Thanksgiving Wishes

Bill and I baked pies yesterday—two pumpkin and one apple.  That means the holiday season is officially upon us.  Today we’ll brine the turkey, make the cranberry/orange relish, and cook the bullion for the turkey gravy and dressing.  We’ve broken the jobs down into bite sized, manageable bits.

In the course of the year, I’ve heard from readers whose lives have been disrupted one way or another.  Some are making their way into the holiday season on their own for the first time in years having lost a spouse to death or divorce.  Some have lost homes to hurricanes or to the devastating fires and now possible flooding in California.

I remember that first holiday season after I divorced my husband. Money was tight. The kids and I made flour and salt cookie-cutter cookies to decorate and hang on the tree along with popcorn strung on dental floss. Surprisingly enough, those decorations lasted for more than five years. The last time we used them was Christmas 1985, the year Bill and I married and my kids and I moved to Bellevue. The next year when it was time to decorate, we discovered that a mouse had found our treasure trove of ornaments and all of the flour-based ornaments and the popcorn had gone AWOL. So out of a tough time comes an enduring memory that makes me smile as I’m telling it.

That same year, 1980, the kids and I hosted my family’s traditional L’il Jul Aften at our home in Phoenix. My daughter was in second grade. When I told her she was staying home from school to help me make lefse, she was worried that she might get in trouble. “Look,” I told her, “generations of Mexican mothers have kept daughters home from school to make Christmas tamales. This is the same thing.” Our homemade lefse wasn’t exactly built to specifications. They’re supposed to be round. Ours definitely weren’t that. We said they were “ugly but honest.”

The day of the party, the buffet was served partially in the kitchen and partially in the laundry room. That was where the counter space was, but I didn’t hear any complaints from the guests about the quality of the food. Well, wait, there was one complaint. I served eggnog, doctored with some rum I found my former husband had left hidden in a cubbyhole when he left the house. Evidently it was rum with a lot more kick than anybody was expecting, and one round of egg nog was more than enough.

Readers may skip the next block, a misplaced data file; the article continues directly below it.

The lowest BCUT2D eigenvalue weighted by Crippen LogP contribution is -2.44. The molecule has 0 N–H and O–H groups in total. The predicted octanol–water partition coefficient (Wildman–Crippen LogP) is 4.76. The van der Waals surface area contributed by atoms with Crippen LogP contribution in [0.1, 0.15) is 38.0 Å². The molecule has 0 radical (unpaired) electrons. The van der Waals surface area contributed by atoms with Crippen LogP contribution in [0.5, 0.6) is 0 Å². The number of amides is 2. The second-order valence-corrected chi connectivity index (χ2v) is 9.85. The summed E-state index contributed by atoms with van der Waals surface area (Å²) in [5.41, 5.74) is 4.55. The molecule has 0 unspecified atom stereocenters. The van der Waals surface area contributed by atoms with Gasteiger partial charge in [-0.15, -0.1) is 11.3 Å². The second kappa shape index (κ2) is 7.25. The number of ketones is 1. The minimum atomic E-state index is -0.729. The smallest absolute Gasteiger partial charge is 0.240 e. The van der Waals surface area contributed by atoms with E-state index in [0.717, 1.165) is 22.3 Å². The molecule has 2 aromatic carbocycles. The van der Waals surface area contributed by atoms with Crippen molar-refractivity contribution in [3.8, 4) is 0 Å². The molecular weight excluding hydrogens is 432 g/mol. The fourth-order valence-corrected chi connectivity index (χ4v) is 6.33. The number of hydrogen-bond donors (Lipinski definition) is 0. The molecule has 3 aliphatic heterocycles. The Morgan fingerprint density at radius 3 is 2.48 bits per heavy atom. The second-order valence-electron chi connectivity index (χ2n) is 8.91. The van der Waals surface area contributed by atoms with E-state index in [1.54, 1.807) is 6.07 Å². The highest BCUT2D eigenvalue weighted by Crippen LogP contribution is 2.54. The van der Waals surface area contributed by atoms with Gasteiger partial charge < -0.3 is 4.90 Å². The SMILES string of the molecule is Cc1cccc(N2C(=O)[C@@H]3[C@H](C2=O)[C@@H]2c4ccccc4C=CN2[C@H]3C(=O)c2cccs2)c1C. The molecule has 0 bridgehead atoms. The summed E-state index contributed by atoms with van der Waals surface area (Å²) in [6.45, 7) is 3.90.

By the way, here’s a word of solidarity with those of a certain demographic who occasionally have difficulty recalling simple words. One Christmas season, my friend Alice called to see if there was anything I needed from the store. I wanted egg nog, but the words had suddenly fallen out of my brain so I blurted out “holiday milk.” And that’s what we’ve called it ever since.

One of our first Thanksgivings in Seattle was the occasion of a windstorm, strong enough that the power went out in most of the suburbs. The power cables in downtown Seattle were underground, so we didn’t lose power. Some of our friends from the burbs brought their raw turkeys to cook in our high-rise, and we had a makeshift potluck Thanksgiving in the party room.

So here’s my advice for this year’s holiday season. Do what you can, let go of what you can’t. It’s okay to make new traditions when the old ones hurt too much to face. And remember, this year’s disaster will be the source of laughter years from now. Yes, my first mother-in-law, whose stuffing will be served with our turkey tomorrow, really did have a bit too much holiday cheer before dinner one year, and she really did drop the turkey on the floor. My father-in-law carved off the skin, and we ate the turkey anyway. (Isn’t that what skin is for?) Both of them have been gone for decades, but I’m still smiling about that.

So even in tough times, I’m wishing you pinpoints of light in the darkness.

And whatever you do, keep that bird on the platter.